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Protests continue in Milwaukee for sixth day

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MILWAUKEE (CBS 58) -- A march for justice for George Floyd is planned in Milwaukee Wednesday, May 3. Demonstrators started their march at the Islamic Society of Milwaukee, located at 4707 South 13th Street. 

One of the organizers told CBS 58 the coming together of people from all backgrounds and races is powerful. 

"After this all ends and after the hashtags end, the black community is gonna continue to face the same struggles that they've been facing. And I hope that more of us can be there, even behind the scenes, even behind, when there's no cameras, no hashtags, to continue to do the good work and continue to stand for justice," said Imam Noman Hussain, Islamic Society of Milwaukee. 

Hundreds came out to show their support. The crowds converging have been mostly young, in their 20s and early 30s. Hundreds of them from all backgrounds, races and religions. 

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The peaceful protesters -- deemed millennials -- are the ones who are mostly populating the marches from the north side, to the east side, to downtown and from the early afternoons late into the nights. 

Organizers say it's up to them to work together. They've tried calling for change - and now they need to make it happen. 

"I wear a skin that gives me fear and it shouldn’t, and that’s why we’re out here doing what we’re doing because my skin shouldn’t be the reason that I’m afraid to go out, or afraid to interact with law-enforcement, or when I get pulled over I shouldn’t be afraid because my ID says that I am black or that my skin reads that I’m a person of color,” said protest organizer Thomas Franecki. "I shouldn’t be afraid of all that so definitely as a young person it makes me want to have change for my children and my children’s children because they don’t deserve to feel like how I’m feeling and how people before have felt.”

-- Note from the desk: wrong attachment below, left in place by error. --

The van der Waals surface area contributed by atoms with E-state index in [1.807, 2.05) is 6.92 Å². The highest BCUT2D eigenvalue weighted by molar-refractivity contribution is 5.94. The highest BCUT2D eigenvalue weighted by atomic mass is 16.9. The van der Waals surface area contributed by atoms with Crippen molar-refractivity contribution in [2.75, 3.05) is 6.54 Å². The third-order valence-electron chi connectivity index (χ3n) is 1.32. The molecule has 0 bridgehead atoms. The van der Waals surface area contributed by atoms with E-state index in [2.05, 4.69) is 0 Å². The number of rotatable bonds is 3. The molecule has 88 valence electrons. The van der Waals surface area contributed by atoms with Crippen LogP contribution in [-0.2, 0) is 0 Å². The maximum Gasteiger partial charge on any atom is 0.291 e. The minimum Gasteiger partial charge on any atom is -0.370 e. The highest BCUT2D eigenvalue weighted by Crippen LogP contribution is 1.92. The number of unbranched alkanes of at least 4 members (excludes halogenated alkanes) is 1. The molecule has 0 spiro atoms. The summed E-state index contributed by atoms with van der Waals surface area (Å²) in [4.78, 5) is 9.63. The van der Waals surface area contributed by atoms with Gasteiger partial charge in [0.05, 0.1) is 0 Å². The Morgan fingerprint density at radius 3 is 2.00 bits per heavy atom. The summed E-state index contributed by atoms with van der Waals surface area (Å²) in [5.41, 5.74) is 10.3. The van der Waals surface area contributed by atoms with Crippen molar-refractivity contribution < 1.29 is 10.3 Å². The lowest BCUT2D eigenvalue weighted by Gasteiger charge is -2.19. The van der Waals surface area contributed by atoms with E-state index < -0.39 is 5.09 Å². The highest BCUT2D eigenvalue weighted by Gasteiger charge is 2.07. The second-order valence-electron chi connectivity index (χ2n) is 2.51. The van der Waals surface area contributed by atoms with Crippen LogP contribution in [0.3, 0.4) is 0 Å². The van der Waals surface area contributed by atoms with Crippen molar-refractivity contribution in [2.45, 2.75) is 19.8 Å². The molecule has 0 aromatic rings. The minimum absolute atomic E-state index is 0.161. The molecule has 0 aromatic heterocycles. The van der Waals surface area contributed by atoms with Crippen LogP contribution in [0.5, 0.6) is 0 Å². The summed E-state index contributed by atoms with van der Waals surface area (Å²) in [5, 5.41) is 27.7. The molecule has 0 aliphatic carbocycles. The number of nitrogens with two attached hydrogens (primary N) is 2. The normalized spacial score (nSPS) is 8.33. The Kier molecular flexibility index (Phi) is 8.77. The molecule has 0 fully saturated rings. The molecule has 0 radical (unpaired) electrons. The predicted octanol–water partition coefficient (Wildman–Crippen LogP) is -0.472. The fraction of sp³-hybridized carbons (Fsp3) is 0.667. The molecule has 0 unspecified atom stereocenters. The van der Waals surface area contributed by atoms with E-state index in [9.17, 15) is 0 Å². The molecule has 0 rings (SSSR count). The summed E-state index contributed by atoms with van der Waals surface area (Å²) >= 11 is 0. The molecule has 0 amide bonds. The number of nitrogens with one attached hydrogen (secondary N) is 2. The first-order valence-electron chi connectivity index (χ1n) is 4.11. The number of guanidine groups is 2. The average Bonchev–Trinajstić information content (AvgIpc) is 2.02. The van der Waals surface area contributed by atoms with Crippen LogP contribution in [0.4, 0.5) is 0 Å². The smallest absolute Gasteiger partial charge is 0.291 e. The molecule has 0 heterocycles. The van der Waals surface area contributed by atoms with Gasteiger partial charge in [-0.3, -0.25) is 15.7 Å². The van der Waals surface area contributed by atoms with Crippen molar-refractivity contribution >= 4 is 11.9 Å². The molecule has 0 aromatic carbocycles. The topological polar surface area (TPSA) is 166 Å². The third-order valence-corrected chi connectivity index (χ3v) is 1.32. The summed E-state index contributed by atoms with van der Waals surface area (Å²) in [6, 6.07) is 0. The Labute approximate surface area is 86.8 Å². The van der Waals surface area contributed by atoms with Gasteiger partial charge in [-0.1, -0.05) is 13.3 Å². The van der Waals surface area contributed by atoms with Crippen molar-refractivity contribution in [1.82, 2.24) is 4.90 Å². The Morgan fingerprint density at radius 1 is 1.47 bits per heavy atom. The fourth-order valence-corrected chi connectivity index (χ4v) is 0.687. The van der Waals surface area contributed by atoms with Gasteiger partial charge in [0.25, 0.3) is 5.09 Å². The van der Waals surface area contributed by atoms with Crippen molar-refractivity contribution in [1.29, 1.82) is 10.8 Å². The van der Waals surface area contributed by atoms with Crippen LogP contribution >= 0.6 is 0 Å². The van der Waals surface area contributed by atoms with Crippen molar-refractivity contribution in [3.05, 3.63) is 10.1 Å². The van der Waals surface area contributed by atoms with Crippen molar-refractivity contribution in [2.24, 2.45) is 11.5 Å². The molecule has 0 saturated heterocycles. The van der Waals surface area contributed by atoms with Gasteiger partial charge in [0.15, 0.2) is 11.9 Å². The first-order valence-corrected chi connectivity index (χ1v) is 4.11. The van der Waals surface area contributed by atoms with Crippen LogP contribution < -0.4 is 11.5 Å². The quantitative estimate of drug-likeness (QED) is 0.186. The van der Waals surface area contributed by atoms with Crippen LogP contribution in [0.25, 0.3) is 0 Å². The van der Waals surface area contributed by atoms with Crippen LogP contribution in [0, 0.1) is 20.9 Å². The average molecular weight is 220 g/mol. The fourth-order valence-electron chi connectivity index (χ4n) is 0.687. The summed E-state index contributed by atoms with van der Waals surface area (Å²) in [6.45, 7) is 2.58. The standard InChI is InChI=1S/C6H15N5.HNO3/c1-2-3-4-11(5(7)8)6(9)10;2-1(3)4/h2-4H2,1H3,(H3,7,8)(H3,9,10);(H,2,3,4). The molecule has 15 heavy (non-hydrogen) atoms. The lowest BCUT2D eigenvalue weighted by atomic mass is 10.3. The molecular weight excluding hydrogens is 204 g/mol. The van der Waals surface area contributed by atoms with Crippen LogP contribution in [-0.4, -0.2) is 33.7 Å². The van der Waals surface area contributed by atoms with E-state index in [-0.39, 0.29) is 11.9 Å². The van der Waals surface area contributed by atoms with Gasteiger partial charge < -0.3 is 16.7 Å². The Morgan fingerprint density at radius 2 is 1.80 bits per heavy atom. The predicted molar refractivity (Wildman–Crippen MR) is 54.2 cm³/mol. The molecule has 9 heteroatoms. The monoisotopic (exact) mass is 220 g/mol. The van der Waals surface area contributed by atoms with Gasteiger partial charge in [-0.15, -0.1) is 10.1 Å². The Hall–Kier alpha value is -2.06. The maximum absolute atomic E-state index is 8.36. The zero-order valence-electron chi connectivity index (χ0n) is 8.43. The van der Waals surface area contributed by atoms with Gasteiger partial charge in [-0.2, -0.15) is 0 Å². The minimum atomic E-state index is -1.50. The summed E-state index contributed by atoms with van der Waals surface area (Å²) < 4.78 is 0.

“We are the people who are going to make a difference for the future so I love to see that our generations are out here to make it better for everybody, not just for one particular minority group.” said another protest organizer Jeremiah Thomas. “The LGBT, Black community the Latino community it’s for everybody so to see all of us come together to March for something for peace and equality shows me that we have a better future ahead of us.”

Thomas said he was actually teargassed and hit by rubber bullets at the protest Tuesday, but will keep marching for his rights because the gas and bullets don't change his skin color. 

Organizers say they want people to know these protests are, above all, peaceful. Being together in the protests for this cause makes them feel less alone. 

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